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Old 11-04-2017, 11:49 AM   #7
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Quote:
Originally Posted by Steve M View Post
Loose ballast is a no-no, it won't stay in place and will eventually find its way into the mechanisms of the locos.
Once fixed in place it effectively becomes part of the baseboard and will transmit sound and negate any sound deadening layer. Best not to use underlay and enjoy the sound.
Even if the entire base board is covered with a layer of cork like richard did in everard junction. The main reason i would want to use a full cork layer is the ability to cut out the bit you wish to remove and simply cut the correct shape replacement cork and pop it back in. In theory anyway.
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Old 26-08-2017, 08:46 AM   #8
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Just a heads up, I'm currently working on a layout where we used foam board, but had trouble with short circuits. Our layout is portable and it was discovered when we saw the screws holding in the copper plates under the track at the joints, were actually in contact with an unknown layer of tin foil which just below the surface of the foam board. I understand this may not apply to all foam boards, but it's something well worth noting

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Old 26-08-2017, 12:11 PM   #9
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Hi Richard. My take on this is just that. Everyone has their favourite.
Over the years I have used just about every different kind of track bed from Peco foam which is quiet but sort of leaves the track and points floating and is not nice solid level fixing.
Have used cork but dont see the point. For it to be a nice flat track bed it has to be fixed down well so the end result is no real advantage with reducing running noise. Once you ballast the track you cant see it anyway . On my latest layout I just put the track down onto the ply base board upon the advice of people on here and it seems to be best way. I am very happy with track on baseboard but others prefer other methods.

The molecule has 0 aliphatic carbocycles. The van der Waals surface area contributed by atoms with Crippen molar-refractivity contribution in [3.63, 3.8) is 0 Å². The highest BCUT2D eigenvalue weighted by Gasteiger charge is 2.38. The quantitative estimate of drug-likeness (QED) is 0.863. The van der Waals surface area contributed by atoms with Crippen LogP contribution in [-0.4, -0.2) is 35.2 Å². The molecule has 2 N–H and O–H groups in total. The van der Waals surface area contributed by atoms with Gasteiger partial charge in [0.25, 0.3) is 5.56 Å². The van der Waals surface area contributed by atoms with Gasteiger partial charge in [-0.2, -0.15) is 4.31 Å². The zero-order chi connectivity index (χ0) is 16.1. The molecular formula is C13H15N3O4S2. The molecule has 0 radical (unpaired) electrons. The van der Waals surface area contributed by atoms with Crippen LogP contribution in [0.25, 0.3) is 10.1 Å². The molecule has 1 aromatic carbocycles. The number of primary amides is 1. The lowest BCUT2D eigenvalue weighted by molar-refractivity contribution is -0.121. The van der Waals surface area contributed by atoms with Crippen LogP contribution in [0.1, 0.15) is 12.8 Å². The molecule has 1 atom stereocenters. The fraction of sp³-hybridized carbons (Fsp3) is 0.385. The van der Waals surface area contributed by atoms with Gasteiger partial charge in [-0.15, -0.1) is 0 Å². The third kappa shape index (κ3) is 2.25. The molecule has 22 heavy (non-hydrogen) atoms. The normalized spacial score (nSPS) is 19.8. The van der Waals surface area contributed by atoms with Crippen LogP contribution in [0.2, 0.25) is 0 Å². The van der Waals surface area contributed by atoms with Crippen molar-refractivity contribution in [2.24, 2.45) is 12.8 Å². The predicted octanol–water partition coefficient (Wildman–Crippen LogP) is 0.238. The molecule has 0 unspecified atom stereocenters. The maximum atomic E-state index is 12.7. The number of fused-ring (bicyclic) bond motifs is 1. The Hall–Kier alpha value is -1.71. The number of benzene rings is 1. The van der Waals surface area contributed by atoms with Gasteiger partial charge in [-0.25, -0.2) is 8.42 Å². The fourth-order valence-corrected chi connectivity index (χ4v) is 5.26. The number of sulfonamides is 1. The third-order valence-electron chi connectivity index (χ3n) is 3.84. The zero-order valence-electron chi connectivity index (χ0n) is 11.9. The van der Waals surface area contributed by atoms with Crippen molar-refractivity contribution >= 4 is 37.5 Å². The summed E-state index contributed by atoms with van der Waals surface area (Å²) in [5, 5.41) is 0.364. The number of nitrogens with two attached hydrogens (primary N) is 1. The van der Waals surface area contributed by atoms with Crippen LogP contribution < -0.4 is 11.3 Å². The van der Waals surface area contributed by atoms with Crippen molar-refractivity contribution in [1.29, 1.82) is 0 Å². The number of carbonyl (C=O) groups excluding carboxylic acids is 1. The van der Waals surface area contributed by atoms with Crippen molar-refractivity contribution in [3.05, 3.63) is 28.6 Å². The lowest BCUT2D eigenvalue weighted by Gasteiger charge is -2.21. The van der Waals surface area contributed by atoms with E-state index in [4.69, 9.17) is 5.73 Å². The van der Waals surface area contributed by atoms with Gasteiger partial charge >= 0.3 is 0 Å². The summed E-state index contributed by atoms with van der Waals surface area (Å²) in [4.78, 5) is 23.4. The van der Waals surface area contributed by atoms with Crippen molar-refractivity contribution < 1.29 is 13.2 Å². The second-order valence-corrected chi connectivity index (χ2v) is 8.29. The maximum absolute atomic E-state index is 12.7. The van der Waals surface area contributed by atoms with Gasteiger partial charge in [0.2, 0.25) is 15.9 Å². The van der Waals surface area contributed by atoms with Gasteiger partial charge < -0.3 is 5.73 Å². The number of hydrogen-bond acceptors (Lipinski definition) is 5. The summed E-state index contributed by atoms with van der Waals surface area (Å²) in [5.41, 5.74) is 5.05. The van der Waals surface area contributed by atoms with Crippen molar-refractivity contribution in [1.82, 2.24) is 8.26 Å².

I dont think anyone can say one is all that much better than the other. Except for the foam underlay as that is not good firm base. But some like it. John
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Old 27-08-2017, 12:53 PM   #10
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I have used cork. The drawback is that it can absorb a large amount of moisture which once present doesn't evaporate very easily. The advantage is that it is quite easy to lay. Just put the track down and slide the cork underneath. Mark all around with a pencil, remove the track and stick down with Copydex.

A drawback with using cork is you must raise the height of the platform accordingly. I have glued foam core board to platform sections using a hot glue gun. It is a bit difficult to cut the foam core at an angle so that it fits the chamfer of the track underlay.

Quite an easy method is to create a diorama on a piece of foam core board and fit it into a hatch on the layout. A way you can go about this is to cover the entire baseboard with foam core board and then cut out sections for buildings etc. Glue the building to the cut out piece and fit it back to the hole you just cut out. Of course, it has to fit!

An easier method with card kits is to assemble them on a piece of foam core board and then fit them to the layout. This obviates the problem of working on the layout itself when it is hot in the loft.